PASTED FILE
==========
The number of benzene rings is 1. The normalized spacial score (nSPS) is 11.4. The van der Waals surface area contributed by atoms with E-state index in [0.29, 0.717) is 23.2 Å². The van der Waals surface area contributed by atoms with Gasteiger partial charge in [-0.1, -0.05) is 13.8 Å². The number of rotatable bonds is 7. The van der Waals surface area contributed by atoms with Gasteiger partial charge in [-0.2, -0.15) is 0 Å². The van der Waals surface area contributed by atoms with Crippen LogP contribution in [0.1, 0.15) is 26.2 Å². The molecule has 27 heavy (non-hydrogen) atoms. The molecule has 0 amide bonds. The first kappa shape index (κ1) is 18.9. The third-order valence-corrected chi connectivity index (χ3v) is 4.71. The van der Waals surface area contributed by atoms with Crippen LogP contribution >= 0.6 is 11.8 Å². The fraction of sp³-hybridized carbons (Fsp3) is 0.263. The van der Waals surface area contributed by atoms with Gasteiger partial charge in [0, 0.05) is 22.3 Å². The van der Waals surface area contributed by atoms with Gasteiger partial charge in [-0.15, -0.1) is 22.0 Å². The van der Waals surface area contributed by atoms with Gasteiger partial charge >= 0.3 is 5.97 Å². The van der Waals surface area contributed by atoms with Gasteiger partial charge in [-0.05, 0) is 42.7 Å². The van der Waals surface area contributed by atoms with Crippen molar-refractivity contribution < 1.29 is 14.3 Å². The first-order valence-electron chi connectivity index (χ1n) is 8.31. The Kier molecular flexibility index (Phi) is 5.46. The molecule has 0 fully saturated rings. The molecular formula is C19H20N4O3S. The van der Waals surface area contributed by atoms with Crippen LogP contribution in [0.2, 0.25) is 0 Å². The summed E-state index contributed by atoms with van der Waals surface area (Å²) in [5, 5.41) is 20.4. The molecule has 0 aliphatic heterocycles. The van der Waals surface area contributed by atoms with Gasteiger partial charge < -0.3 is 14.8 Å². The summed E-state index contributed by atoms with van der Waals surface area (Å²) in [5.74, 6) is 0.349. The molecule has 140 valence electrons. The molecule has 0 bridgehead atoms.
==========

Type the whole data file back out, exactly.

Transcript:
The number of benzene rings is 1. The normalized spacial score (nSPS) is 11.4. The van der Waals surface area contributed by atoms with E-state index in [0.29, 0.717) is 23.2 Å². The van der Waals surface area contributed by atoms with Gasteiger partial charge in [-0.1, -0.05) is 13.8 Å². The number of rotatable bonds is 7. The van der Waals surface area contributed by atoms with Gasteiger partial charge in [-0.2, -0.15) is 0 Å². The van der Waals surface area contributed by atoms with Crippen LogP contribution in [0.1, 0.15) is 26.2 Å². The molecule has 27 heavy (non-hydrogen) atoms. The molecule has 0 amide bonds. The first kappa shape index (κ1) is 18.9. The third-order valence-corrected chi connectivity index (χ3v) is 4.71. The van der Waals surface area contributed by atoms with Crippen LogP contribution >= 0.6 is 11.8 Å². The fraction of sp³-hybridized carbons (Fsp3) is 0.263. The van der Waals surface area contributed by atoms with Gasteiger partial charge in [0, 0.05) is 22.3 Å². The van der Waals surface area contributed by atoms with Gasteiger partial charge in [-0.15, -0.1) is 22.0 Å². The van der Waals surface area contributed by atoms with Gasteiger partial charge >= 0.3 is 5.97 Å². The van der Waals surface area contributed by atoms with Gasteiger partial charge in [-0.05, 0) is 42.7 Å². The van der Waals surface area contributed by atoms with Crippen molar-refractivity contribution < 1.29 is 14.3 Å². The first-order valence-electron chi connectivity index (χ1n) is 8.31. The Kier molecular flexibility index (Phi) is 5.46. The molecule has 0 fully saturated rings. The molecular formula is C19H20N4O3S. The van der Waals surface area contributed by atoms with Crippen LogP contribution in [0.2, 0.25) is 0 Å². The summed E-state index contributed by atoms with van der Waals surface area (Å²) in [5, 5.41) is 20.4. The molecule has 0 aliphatic heterocycles. The van der Waals surface area contributed by atoms with Gasteiger partial charge < -0.3 is 14.8 Å². The summed E-state index contributed by atoms with van der Waals surface area (Å²) in [5.74, 6) is 0.349. The molecule has 140 valence electrons. The molecule has 0 bridgehead atoms.